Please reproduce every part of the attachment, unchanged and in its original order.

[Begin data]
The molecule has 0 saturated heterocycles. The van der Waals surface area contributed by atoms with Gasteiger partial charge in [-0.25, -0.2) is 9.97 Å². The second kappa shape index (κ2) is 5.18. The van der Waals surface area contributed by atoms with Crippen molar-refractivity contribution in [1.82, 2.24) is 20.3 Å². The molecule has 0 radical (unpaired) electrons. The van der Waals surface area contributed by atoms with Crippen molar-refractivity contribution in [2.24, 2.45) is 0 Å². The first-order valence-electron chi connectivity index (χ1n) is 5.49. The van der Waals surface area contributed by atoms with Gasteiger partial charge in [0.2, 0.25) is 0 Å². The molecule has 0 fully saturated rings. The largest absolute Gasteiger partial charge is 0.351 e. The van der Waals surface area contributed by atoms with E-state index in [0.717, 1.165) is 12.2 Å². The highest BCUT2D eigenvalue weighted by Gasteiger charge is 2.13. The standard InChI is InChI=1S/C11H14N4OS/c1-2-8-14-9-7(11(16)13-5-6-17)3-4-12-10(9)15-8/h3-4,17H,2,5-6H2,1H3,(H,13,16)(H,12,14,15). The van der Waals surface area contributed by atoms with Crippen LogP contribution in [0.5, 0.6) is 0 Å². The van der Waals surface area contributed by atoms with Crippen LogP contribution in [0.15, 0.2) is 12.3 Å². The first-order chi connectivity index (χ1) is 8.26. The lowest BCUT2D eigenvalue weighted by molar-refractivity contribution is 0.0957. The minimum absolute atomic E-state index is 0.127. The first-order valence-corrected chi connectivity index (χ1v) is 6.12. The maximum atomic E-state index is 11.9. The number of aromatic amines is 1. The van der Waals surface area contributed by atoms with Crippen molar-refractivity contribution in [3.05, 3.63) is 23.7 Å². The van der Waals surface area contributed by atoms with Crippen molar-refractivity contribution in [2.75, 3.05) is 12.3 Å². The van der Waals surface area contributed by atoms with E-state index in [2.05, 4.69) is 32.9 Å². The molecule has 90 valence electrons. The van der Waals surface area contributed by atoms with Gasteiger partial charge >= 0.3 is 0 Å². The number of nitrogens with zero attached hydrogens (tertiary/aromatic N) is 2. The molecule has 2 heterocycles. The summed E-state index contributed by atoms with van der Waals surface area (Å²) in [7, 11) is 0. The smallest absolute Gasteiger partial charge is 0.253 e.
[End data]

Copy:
The molecule has 0 saturated heterocycles. The van der Waals surface area contributed by atoms with Gasteiger partial charge in [-0.25, -0.2) is 9.97 Å². The second kappa shape index (κ2) is 5.18. The van der Waals surface area contributed by atoms with Crippen molar-refractivity contribution in [1.82, 2.24) is 20.3 Å². The molecule has 0 radical (unpaired) electrons. The van der Waals surface area contributed by atoms with Crippen molar-refractivity contribution in [2.24, 2.45) is 0 Å². The first-order valence-electron chi connectivity index (χ1n) is 5.49. The van der Waals surface area contributed by atoms with Gasteiger partial charge in [0.2, 0.25) is 0 Å². The molecule has 0 fully saturated rings. The largest absolute Gasteiger partial charge is 0.351 e. The van der Waals surface area contributed by atoms with E-state index in [0.717, 1.165) is 12.2 Å². The highest BCUT2D eigenvalue weighted by Gasteiger charge is 2.13. The standard InChI is InChI=1S/C11H14N4OS/c1-2-8-14-9-7(11(16)13-5-6-17)3-4-12-10(9)15-8/h3-4,17H,2,5-6H2,1H3,(H,13,16)(H,12,14,15). The van der Waals surface area contributed by atoms with Crippen LogP contribution in [0.5, 0.6) is 0 Å². The van der Waals surface area contributed by atoms with Crippen LogP contribution in [0.15, 0.2) is 12.3 Å². The first-order chi connectivity index (χ1) is 8.26. The lowest BCUT2D eigenvalue weighted by molar-refractivity contribution is 0.0957. The minimum absolute atomic E-state index is 0.127. The first-order valence-corrected chi connectivity index (χ1v) is 6.12. The maximum atomic E-state index is 11.9. The number of aromatic amines is 1. The van der Waals surface area contributed by atoms with Crippen molar-refractivity contribution in [3.05, 3.63) is 23.7 Å². The van der Waals surface area contributed by atoms with Crippen molar-refractivity contribution in [2.75, 3.05) is 12.3 Å². The van der Waals surface area contributed by atoms with E-state index in [2.05, 4.69) is 32.9 Å². The molecule has 90 valence electrons. The van der Waals surface area contributed by atoms with Gasteiger partial charge >= 0.3 is 0 Å². The number of nitrogens with zero attached hydrogens (tertiary/aromatic N) is 2. The molecule has 2 heterocycles. The summed E-state index contributed by atoms with van der Waals surface area (Å²) in [7, 11) is 0. The smallest absolute Gasteiger partial charge is 0.253 e.